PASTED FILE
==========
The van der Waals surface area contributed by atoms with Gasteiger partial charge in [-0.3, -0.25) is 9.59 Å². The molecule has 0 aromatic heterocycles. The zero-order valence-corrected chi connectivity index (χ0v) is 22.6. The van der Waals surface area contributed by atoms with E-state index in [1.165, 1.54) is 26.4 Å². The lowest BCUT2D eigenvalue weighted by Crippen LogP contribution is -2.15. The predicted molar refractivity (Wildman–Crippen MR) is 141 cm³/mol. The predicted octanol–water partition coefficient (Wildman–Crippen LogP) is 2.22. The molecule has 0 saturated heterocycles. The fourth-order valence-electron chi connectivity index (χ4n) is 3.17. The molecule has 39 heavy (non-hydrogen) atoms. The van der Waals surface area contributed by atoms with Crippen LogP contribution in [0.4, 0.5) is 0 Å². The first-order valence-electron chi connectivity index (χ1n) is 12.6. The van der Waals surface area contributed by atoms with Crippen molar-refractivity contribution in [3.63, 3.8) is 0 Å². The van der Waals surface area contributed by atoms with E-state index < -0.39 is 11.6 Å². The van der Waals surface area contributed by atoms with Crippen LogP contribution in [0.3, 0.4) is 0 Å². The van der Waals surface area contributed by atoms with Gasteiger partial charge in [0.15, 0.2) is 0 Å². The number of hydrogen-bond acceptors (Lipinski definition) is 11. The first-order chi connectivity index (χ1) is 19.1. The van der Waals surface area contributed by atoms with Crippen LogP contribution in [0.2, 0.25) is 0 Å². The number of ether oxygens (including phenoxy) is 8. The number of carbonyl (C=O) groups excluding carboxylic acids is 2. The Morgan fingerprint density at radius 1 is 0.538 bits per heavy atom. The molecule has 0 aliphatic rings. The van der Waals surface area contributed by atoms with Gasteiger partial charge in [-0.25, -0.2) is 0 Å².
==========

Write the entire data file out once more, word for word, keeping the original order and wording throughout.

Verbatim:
The van der Waals surface area contributed by atoms with Gasteiger partial charge in [-0.3, -0.25) is 9.59 Å². The molecule has 0 aromatic heterocycles. The zero-order valence-corrected chi connectivity index (χ0v) is 22.6. The van der Waals surface area contributed by atoms with E-state index in [1.165, 1.54) is 26.4 Å². The lowest BCUT2D eigenvalue weighted by Crippen LogP contribution is -2.15. The predicted molar refractivity (Wildman–Crippen MR) is 141 cm³/mol. The predicted octanol–water partition coefficient (Wildman–Crippen LogP) is 2.22. The molecule has 0 saturated heterocycles. The fourth-order valence-electron chi connectivity index (χ4n) is 3.17. The molecule has 39 heavy (non-hydrogen) atoms. The van der Waals surface area contributed by atoms with Crippen LogP contribution in [0.4, 0.5) is 0 Å². The first-order valence-electron chi connectivity index (χ1n) is 12.6. The van der Waals surface area contributed by atoms with Crippen molar-refractivity contribution in [3.63, 3.8) is 0 Å². The van der Waals surface area contributed by atoms with E-state index < -0.39 is 11.6 Å². The van der Waals surface area contributed by atoms with Crippen LogP contribution in [0.3, 0.4) is 0 Å². The van der Waals surface area contributed by atoms with Gasteiger partial charge in [0.15, 0.2) is 0 Å². The number of hydrogen-bond acceptors (Lipinski definition) is 11. The first-order chi connectivity index (χ1) is 19.1. The van der Waals surface area contributed by atoms with Crippen LogP contribution in [0.2, 0.25) is 0 Å². The number of ether oxygens (including phenoxy) is 8. The number of carbonyl (C=O) groups excluding carboxylic acids is 2. The Morgan fingerprint density at radius 1 is 0.538 bits per heavy atom. The molecule has 0 aliphatic rings. The van der Waals surface area contributed by atoms with Gasteiger partial charge in [-0.25, -0.2) is 0 Å².